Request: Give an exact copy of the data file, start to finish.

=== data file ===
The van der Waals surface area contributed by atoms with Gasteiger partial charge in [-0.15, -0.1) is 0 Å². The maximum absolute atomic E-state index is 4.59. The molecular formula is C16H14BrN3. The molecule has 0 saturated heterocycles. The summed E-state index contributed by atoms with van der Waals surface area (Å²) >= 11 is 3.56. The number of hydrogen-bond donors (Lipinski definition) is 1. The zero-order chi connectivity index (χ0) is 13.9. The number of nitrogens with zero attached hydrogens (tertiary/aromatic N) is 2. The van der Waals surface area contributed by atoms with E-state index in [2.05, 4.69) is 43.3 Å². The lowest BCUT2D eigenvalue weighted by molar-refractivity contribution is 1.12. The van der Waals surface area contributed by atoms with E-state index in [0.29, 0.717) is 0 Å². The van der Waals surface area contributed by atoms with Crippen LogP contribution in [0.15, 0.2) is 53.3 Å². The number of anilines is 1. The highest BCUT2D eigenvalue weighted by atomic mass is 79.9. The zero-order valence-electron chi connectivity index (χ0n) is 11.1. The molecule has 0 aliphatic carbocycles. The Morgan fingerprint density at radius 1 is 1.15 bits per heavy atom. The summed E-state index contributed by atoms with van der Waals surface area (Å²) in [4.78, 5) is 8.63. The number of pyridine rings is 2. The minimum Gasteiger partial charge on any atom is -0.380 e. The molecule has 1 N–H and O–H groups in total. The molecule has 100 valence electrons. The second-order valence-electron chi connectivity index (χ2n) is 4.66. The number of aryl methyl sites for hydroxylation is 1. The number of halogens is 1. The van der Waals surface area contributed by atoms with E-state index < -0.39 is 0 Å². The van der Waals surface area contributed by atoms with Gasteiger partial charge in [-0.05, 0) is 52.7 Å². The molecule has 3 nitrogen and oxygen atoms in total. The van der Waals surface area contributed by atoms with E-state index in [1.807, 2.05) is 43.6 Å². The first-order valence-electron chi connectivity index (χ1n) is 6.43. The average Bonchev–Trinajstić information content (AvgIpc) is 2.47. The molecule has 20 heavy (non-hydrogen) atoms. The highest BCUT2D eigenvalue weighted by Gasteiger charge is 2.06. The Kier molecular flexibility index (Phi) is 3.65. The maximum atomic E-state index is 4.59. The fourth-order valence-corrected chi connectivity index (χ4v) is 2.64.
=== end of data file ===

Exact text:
The van der Waals surface area contributed by atoms with Gasteiger partial charge in [-0.15, -0.1) is 0 Å². The maximum absolute atomic E-state index is 4.59. The molecular formula is C16H14BrN3. The molecule has 0 saturated heterocycles. The summed E-state index contributed by atoms with van der Waals surface area (Å²) >= 11 is 3.56. The number of hydrogen-bond donors (Lipinski definition) is 1. The zero-order chi connectivity index (χ0) is 13.9. The number of nitrogens with zero attached hydrogens (tertiary/aromatic N) is 2. The van der Waals surface area contributed by atoms with E-state index in [2.05, 4.69) is 43.3 Å². The lowest BCUT2D eigenvalue weighted by molar-refractivity contribution is 1.12. The van der Waals surface area contributed by atoms with E-state index in [0.29, 0.717) is 0 Å². The van der Waals surface area contributed by atoms with Crippen LogP contribution in [0.15, 0.2) is 53.3 Å². The number of anilines is 1. The highest BCUT2D eigenvalue weighted by atomic mass is 79.9. The zero-order valence-electron chi connectivity index (χ0n) is 11.1. The molecule has 0 aliphatic carbocycles. The Morgan fingerprint density at radius 1 is 1.15 bits per heavy atom. The summed E-state index contributed by atoms with van der Waals surface area (Å²) in [4.78, 5) is 8.63. The number of pyridine rings is 2. The minimum Gasteiger partial charge on any atom is -0.380 e. The molecule has 1 N–H and O–H groups in total. The molecule has 100 valence electrons. The second-order valence-electron chi connectivity index (χ2n) is 4.66. The number of aryl methyl sites for hydroxylation is 1. The number of halogens is 1. The van der Waals surface area contributed by atoms with E-state index < -0.39 is 0 Å². The van der Waals surface area contributed by atoms with Gasteiger partial charge in [-0.05, 0) is 52.7 Å². The molecule has 3 nitrogen and oxygen atoms in total. The van der Waals surface area contributed by atoms with E-state index in [1.807, 2.05) is 43.6 Å². The first-order valence-electron chi connectivity index (χ1n) is 6.43. The average Bonchev–Trinajstić information content (AvgIpc) is 2.47. The molecule has 20 heavy (non-hydrogen) atoms. The highest BCUT2D eigenvalue weighted by Gasteiger charge is 2.06. The Kier molecular flexibility index (Phi) is 3.65. The maximum atomic E-state index is 4.59. The fourth-order valence-corrected chi connectivity index (χ4v) is 2.64.